When City of Vernon councillors approved the road closure of Suicide Hill to allow Vernon Secondary School’s grad class to paint the hill, Coun. Dalvir Nahal said she suspected other schools would make requests of their own.
Clarence Fulton’s grad committee asked council to consider closing a portion of Fulton Road to allow their graduates to take part in their own painting activity, but instead, city staff recommended council redirect the grad committee to the School District No. 22 to ask permission to paint the parking lot.
Lengthy discussion and brainstorming took place during the June 22 meeting of council as ideas were tossed around about what the city could do to help the students commemorate their accomplishment.
City staff’s report said the proposal shouldn’t be supported by council as the markings left behind by students do not meet ministry requirements and would be unrecognizable by motorists. Large portions of painted roadways could also become slippery in inclement weather, which is a liability concern, city staff said.
“The road closure of ‘Suicide Hill’ was to provide VSS with the opportunity to recreate a historical event of painting the hill by VSS grads, to ensure the safety of motorists travelling the roadway and to leave the proposed grad artwork for a period of time in which the students and public could enjoy the artwork,” the report to council stated.
Coun. Scott Anderson said although there is a precedent for VSS, this was a small ask of Fulton’s Class of 2020.
“I’d hate to just say no to these guys who lost a chance for a real graduation,” he said.
Coun. Brian Quiring said the city should permit the closure of the road between Okanagan Avenue and Teal Road to allow the 96 students the opportunity to make their mark. But he said he only wanted the road closed for a few days.
Instead of leaving the road closed for several weeks, like the portion of 30th Avenue — or Suicide Hill, Quiring said perhaps signs indicating there are unregulated road markings ahead on Fulton Road could be placed on either side of the painted roadway.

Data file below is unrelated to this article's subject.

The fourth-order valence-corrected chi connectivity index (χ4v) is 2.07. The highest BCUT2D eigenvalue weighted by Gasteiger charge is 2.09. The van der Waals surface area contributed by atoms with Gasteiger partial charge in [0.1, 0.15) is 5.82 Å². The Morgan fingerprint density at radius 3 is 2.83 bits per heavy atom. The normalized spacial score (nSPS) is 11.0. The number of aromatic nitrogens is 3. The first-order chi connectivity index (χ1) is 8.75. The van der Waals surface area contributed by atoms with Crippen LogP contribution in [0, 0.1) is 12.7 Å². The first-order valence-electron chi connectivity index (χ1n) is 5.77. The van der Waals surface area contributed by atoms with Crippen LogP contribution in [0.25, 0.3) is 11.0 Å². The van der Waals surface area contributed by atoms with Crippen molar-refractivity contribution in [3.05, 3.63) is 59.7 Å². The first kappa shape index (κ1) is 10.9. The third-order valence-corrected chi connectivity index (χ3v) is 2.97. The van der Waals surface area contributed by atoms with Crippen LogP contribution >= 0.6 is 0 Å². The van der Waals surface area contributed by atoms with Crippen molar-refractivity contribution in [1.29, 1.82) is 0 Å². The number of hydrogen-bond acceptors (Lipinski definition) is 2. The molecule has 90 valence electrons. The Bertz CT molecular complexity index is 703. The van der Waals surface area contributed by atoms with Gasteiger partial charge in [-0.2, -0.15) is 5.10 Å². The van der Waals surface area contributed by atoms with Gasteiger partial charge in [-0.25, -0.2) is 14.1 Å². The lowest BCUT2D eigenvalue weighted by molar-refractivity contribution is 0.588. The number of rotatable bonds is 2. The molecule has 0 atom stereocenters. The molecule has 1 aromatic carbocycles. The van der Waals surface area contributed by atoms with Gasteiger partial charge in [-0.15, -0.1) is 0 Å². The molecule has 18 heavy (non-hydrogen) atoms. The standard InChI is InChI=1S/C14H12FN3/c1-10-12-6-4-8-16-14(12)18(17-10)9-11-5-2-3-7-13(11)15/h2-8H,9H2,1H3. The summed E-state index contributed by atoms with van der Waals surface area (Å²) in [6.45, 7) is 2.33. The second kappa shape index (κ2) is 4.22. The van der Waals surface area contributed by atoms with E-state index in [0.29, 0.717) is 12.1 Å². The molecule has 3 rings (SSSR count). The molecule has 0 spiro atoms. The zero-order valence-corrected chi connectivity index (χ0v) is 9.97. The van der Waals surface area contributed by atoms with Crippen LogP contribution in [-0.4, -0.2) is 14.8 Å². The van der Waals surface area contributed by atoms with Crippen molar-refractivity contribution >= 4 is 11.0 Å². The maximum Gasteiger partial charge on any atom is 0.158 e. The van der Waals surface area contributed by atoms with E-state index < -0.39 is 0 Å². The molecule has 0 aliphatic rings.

“Paint the road,” he said. “We’re turning everything into such a complicated… I don’t know why.”
Coun. Kari Gares said the temporary closure of Fulton Road followed by its reopening could result in “backlash” from residents of Suicide Hill whose road will remain closed until the artwork is washed off or Sept. 4 at the latest.
Nahal asked what Lumby did differently, as the Charles Bloom Secondary graduates painted a portion of Cop Hill and the road was only closed for eight hours during the painting event. The road has since been reopened and traffic patterns have resumed.
“Could we see what they’re doing that’s different than ours?” she asked city staff.
“If Lumby can do it, we can do it,” Quiring said, moving to allow for the road closure for the event only.
Coun. Kelly Fehr reminded his council colleagues the reopening of Fulton Road after the painting event would be going against “professional advice and creating a slippery road.”
Vernon CAO Will Pearce followed that by reiterating city staff is against leaving a highway open with non-permitted markings.
“Maybe I’m too cavalier about safety,” Quiring said, withdrawing his motion.
Gares pitched the idea that the City of Vernon offers up one of its city-owned parking lots, such as the Kal Tire North Arena parking lot.
“We can approach Seaton and they can do it too because it is big enough for them and everyone who frequents the Farmers’ Market can see it,” she said.
Nahal said the school parking lot is the ideal spot as the city wouldn’t need to spend money or hours on maintenance.
“My concern is that VSS asked and Fulton is asking and tomorrow Seaton may come and ask,” Nahal said. “What if this becomes an annual thing? Are we going to have this discussion over and over again.”
Ultimately, council voted in favour of city staff’s recommendation to refer the grad committee to seek permission from School District No. 22 to paint the parking lots on the school grounds. With that correspondence, council will also explain the reasoning behind its decision, including liability concerns and ministry requirements.